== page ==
These are all mistakes I have made over the years. After 30 or so years of cooking and eating Thanksgiving dinners, I have seen these mistakes made first hand.
It takes 3 to 4 days in the refrigerator to thaw a frozen turkey. If you don't have that much time, fill your kitchen sink with water (cold) and place it there. As the water gets colder from the frozen turkey, keep letting some out and adding more water. When it seems that the outside is unfrozen, unwrap it so the water can reach the inside of the turkey. Many a turkey is still frozen in the center when being cooked.
There is a package of giblets and a neck that are stuck into the breast cavity of turkeys. Make sure you remove them. Sometimes they are put into little plastic bags which makes for a nasty mess. You don't want your beautiful turkey to taste like plastic. If you are fast thawing your turkey, make sure you take these out because they will keep the turkey frozen longer. It's near impossible to get them out until the turkey is thawed some.
I put an onion and a piece of celery inside the turkey while it is baking. It gives the turkey the flavor of stuffing without sucking up all the juices. I make my stuffing and cook it separately. You can put it in with the turkey in the last hour.
I'm sure there are more of these. Please add your own rookie moves to this post to help those that are making their first Thanksgiving dinner.
If you don't feel up to baking a whole turkey, the turkey breasts are a great option. They take much less time to thaw, give you lots of good breast meat and even have a gravy packet inside to help. If it is the day before Thanksgiving, unless you buy a fresh turkey, this may be your only option.
If you have any more tips for rookie cooks, feel free to post them below.
Susan from ThriftyFun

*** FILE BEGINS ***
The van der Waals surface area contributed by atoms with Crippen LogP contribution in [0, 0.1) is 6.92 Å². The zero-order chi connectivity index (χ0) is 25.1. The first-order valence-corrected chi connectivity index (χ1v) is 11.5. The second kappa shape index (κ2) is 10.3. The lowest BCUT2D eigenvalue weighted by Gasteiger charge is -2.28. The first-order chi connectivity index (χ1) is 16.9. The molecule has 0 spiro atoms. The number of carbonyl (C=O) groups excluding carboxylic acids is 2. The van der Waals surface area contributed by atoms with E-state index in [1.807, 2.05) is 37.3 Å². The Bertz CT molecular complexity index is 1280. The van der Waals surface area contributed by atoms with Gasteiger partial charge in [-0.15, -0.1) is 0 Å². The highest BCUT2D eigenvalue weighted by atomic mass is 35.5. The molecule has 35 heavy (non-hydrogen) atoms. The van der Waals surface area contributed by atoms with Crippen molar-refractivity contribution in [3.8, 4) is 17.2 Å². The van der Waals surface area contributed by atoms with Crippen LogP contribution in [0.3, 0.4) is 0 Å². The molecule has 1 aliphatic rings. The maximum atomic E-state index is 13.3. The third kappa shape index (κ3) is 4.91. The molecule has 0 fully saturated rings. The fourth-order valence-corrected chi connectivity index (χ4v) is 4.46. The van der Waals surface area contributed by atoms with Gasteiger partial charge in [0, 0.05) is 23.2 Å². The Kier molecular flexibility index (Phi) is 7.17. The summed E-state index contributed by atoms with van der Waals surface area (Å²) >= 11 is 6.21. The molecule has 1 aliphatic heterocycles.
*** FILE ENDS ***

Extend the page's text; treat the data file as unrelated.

Cover your turkey while roasting until the last hour (then you want it to brown). If you don't, the skin will become very dry and over-brown long before the turkey is done.
Don't put absolute faith in the pop-up timer - they are often wrong. Judge your cooking time by the weight of your turkey, and use a meat thermometer to be certain the internal temperature is hot enough to be safe (180 degrees in the thigh, 160 degrees in the stuffing). As a loose guideline, allow 15 minutes of roasting for every pound of turkey (stuffed).
Before putting your turkey in the oven, soak a piece of cheesecloth which has previously been washed in whatever basting liquid you would normally use (oil, melted shortening, margarine, or butter). Cover the turkey completely with the cheesecloth, and though you may not need to baste it, you may do so near the end of the cooking cycle. Look for cheesecloth at your local fabric store.
When I have had to "fast thaw" a turkey I put it in a cooler underneath the water spigot in the back yard. Luckily we don't live where it is really cold. I fill the cooler with water close the lid and then dump it out every 45 min. to one hour and refill it. Before I begin, I wash the cooler out with bleach and water. This needs to be done on a day when you are going to be home because it takes about 5-6 hours to do a 12 lb. turkey. Also, the best way I have found to decrease cooking time and have a beautiful golden skin and moist breast is use a brown in bag. Works great. Plan to take Turkey out of oven about one hour before you want to eat, let him sit to seal in the juices. You can open up the brown in bag and have plenty of lovely broth to make delicious dressing.
Cook the Turkey upside down.
If you do not put your dressing inside the bird,-do not put it in a casserole in the oven. Instead, use your crock pot. It will stay nice and moist and taste good, the oven dries it out! You may want to put a little extra pat of butter on the top. Leave it on low for as long as you cook the bird.
First year married my wife left those parts in the bird. Have to comment those cooking bags are really wonderful and the bird comes out juicy as can be. I Like the comment about stuffing in the slow cooker good idea.
A word to the wise is sufficient. I enjoy having people over during the holidays. One year I was cooking for 15 people. I thought I'd ease the stress and to as much prep work as I could ahead of time.
The crock-pot was the perfect vessel for which my famous mashed potatoes would stay warm. I must say my mashed potatoes are awesome. That year was no exception! Dinner was ready. I was so pleased that I'd put the effort into planning ahead.
Everything looked yummy. My guests circled around my carefully orchestrated feast. My perfectly mashed potatoes were waiting for the first guest. The lid of my crock-pot was oh so gently lifted revealing potato SOUP...LOL! a pure rookie move on my part. It had not occurred to me that covering the magic vessel would result in liquified potatoes. I was devastated. My guests got quite a chuckle.
There was a happy ending by the time it was time for 2nds. Once the lid was off, and the crock-pot put on high-my spuds were back in pristine form.
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